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Railways must be prepared to meet passenger emergencies

The tragic death of a passenger caught between the platform and the railway coach at the Nizamuddin Railway station, exposes the lack of preparedness on the part of the railways to deal with such accidents.

delhi Updated: Nov 19, 2011 22:49 IST
Pushpa Girimaji

The tragic death of a passenger caught between the platform and the railway coach at the Nizamuddin Railway station, exposes the lack of preparedness on the part of the railways to deal with such accidents.

The railways have been quick to blame the passenger for trying to board a moving train. Certainly, such an act is fraught with danger and this one careless act on the part of the passenger eventually took away his life. But how can one let the railways off the hook for the shoddy rescue operation?

From what one can glean from the detailed newspaper reports of the tragedy, no doctor was called during the hour-long operation to pull him out, so as to keep a tab on his vital parameters and ensure that he remained stable and also reduce his pain and suffering through medication.

Even after he was pulled out, there was no doctor by his side. Don't railway officials know that in situations such as these, every minute counts? Given the injuries suffered by him, it was horrifying to see him being carried on a dirty railway trolley. And then, he was taken to the hospital in a police vehicle, which in no way can be a substitute for a well-equipped ambulance with trained para-medics and life saving equipment.

The bureaucratic apathy was also apparent in the statement of a railway official who said that the contract for the ambulance available round-the clock had expired on November 15 and as per the new contract, the ambulance would arrive on November 21! So what happens to medical emergencies in the intervening period? In the first place, why can't a replacement arrive on November 15?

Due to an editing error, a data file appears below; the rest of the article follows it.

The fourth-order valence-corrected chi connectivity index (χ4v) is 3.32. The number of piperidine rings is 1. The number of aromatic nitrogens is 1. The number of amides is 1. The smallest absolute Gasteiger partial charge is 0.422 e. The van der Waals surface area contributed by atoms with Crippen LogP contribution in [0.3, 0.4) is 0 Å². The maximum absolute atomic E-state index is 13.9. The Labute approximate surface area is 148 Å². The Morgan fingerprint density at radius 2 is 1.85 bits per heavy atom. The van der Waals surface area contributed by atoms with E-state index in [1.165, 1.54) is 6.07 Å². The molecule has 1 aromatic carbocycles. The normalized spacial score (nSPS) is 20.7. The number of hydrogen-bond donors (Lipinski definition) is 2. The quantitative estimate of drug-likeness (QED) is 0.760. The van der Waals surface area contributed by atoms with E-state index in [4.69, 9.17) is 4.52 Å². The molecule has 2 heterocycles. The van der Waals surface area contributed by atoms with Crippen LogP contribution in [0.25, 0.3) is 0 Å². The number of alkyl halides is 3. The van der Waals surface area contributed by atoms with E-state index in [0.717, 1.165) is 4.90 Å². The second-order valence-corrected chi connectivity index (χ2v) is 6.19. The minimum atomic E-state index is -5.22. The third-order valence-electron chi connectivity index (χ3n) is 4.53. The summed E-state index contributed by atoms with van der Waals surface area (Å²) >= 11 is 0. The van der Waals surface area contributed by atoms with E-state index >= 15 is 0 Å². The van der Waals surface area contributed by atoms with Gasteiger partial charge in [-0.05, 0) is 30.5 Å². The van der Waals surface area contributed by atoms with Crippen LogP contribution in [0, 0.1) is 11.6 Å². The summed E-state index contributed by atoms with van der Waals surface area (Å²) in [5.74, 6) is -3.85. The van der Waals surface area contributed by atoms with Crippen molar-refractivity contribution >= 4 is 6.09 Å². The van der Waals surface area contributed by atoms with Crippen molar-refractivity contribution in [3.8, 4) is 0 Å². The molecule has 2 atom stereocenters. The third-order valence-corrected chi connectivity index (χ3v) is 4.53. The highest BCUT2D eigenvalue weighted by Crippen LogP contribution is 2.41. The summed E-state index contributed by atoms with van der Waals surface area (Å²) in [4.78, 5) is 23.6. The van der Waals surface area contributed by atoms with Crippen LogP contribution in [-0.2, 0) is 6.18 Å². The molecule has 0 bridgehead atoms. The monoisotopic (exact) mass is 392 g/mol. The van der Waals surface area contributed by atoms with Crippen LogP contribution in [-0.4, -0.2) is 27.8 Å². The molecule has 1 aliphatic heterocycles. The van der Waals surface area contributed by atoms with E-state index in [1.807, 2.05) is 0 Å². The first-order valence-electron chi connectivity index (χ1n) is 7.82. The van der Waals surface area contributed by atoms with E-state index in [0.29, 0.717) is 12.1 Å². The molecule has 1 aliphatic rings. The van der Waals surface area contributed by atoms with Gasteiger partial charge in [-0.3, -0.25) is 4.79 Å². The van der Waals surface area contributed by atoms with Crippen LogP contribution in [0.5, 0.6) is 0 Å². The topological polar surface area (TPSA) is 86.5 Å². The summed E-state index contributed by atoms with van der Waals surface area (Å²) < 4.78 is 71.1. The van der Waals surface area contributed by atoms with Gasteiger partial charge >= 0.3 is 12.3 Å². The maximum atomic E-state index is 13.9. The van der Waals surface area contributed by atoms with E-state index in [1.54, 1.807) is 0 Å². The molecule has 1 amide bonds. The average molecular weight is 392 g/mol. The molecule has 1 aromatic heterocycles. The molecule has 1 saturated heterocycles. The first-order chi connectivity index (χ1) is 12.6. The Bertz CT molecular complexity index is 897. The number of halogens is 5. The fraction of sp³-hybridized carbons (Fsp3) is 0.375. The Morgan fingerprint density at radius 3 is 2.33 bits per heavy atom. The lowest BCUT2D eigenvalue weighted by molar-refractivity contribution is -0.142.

In June this year, the Northern Railway had announced the availability of CATS ambulance on call, besides ambulance service from the railway hospital, for any emergencies at railway stations. What happened to these ambulances? Were they not called or were they not available? Why weren't doctors called from the railway hospital? Or the trauma centre?

How is it that the railway station does not have a decent stretcher? These are all questions to which one needs answers.

At least now, the railways need to come up with a detailed contingency plan for tackling accidents and medical emergencies at railway stations, so as to provide timely medical attention to the victims.

Given the way commuters rush to get into unreserved compartments, anybody could get injured. Or get trapped between the train and the platform.

Considering the large number of passengers who visit the railway stations everyday, there could be different kinds of situations requiring urgent medical aid. Railways must always be in a state of preparedness to deal with them. The service provider also needs to closely examine all aspects of platform safety. Besides critically examining, from a safety point of view, the gap between a rail coach and the platform, the railways also need to highlight the edge of the platform with a luminous coloured strip.

Bhanumati Shekhar: Can the family of Bhagwan Porwal hold the railways culpable in this case? Or will the blame for his death rest entirely on him, for trying to catch a moving train?

Answer: The railways will certainly highlight the carelessness on the part of the passenger. But then, one can also make out a case of negligence on the part of the railways in the way they handled the entire rescue.

In December last, a young man in New York had similarly got wedged between the extendable platform and the subway car at the Union Square station. He survived and is now suing the service provider for $15 million in damages. It will be interesting to see how this case goes.